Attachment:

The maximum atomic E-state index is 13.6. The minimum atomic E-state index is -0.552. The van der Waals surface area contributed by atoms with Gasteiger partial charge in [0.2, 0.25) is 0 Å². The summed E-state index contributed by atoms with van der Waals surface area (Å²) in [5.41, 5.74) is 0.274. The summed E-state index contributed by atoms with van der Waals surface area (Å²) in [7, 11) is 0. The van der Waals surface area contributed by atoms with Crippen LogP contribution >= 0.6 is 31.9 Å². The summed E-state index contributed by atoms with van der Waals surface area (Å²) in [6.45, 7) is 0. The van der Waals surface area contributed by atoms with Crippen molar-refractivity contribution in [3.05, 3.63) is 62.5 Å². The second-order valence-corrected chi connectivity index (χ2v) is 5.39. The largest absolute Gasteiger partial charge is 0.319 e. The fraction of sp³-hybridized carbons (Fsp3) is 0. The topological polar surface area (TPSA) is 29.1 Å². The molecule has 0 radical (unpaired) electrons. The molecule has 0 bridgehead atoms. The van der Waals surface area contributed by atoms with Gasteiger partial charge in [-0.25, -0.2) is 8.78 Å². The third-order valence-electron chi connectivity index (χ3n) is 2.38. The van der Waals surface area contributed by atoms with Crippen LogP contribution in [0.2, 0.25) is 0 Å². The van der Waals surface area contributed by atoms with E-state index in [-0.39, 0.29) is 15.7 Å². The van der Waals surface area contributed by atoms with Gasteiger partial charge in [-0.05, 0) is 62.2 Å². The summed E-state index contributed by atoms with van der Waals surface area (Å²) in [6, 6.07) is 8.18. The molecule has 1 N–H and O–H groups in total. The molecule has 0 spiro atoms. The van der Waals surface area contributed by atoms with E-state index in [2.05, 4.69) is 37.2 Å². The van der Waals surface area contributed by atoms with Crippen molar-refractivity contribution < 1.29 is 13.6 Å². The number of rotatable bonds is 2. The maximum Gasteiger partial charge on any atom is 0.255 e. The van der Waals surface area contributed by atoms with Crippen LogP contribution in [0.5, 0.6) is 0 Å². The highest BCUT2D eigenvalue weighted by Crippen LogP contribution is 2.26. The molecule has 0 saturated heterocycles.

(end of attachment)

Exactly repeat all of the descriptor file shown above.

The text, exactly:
The maximum atomic E-state index is 13.6. The minimum atomic E-state index is -0.552. The van der Waals surface area contributed by atoms with Gasteiger partial charge in [0.2, 0.25) is 0 Å². The summed E-state index contributed by atoms with van der Waals surface area (Å²) in [5.41, 5.74) is 0.274. The summed E-state index contributed by atoms with van der Waals surface area (Å²) in [7, 11) is 0. The van der Waals surface area contributed by atoms with Crippen LogP contribution >= 0.6 is 31.9 Å². The summed E-state index contributed by atoms with van der Waals surface area (Å²) in [6.45, 7) is 0. The van der Waals surface area contributed by atoms with Crippen molar-refractivity contribution in [3.05, 3.63) is 62.5 Å². The second-order valence-corrected chi connectivity index (χ2v) is 5.39. The largest absolute Gasteiger partial charge is 0.319 e. The fraction of sp³-hybridized carbons (Fsp3) is 0. The topological polar surface area (TPSA) is 29.1 Å². The molecule has 0 radical (unpaired) electrons. The molecule has 0 bridgehead atoms. The van der Waals surface area contributed by atoms with Gasteiger partial charge in [-0.25, -0.2) is 8.78 Å². The third-order valence-electron chi connectivity index (χ3n) is 2.38. The van der Waals surface area contributed by atoms with Crippen LogP contribution in [0.2, 0.25) is 0 Å². The van der Waals surface area contributed by atoms with E-state index in [-0.39, 0.29) is 15.7 Å². The van der Waals surface area contributed by atoms with Gasteiger partial charge in [-0.05, 0) is 62.2 Å². The summed E-state index contributed by atoms with van der Waals surface area (Å²) in [6, 6.07) is 8.18. The molecule has 1 N–H and O–H groups in total. The molecule has 0 spiro atoms. The van der Waals surface area contributed by atoms with E-state index in [2.05, 4.69) is 37.2 Å². The van der Waals surface area contributed by atoms with Crippen molar-refractivity contribution < 1.29 is 13.6 Å². The number of rotatable bonds is 2. The maximum Gasteiger partial charge on any atom is 0.255 e. The van der Waals surface area contributed by atoms with Crippen LogP contribution in [0.5, 0.6) is 0 Å². The highest BCUT2D eigenvalue weighted by Crippen LogP contribution is 2.26. The molecule has 0 saturated heterocycles.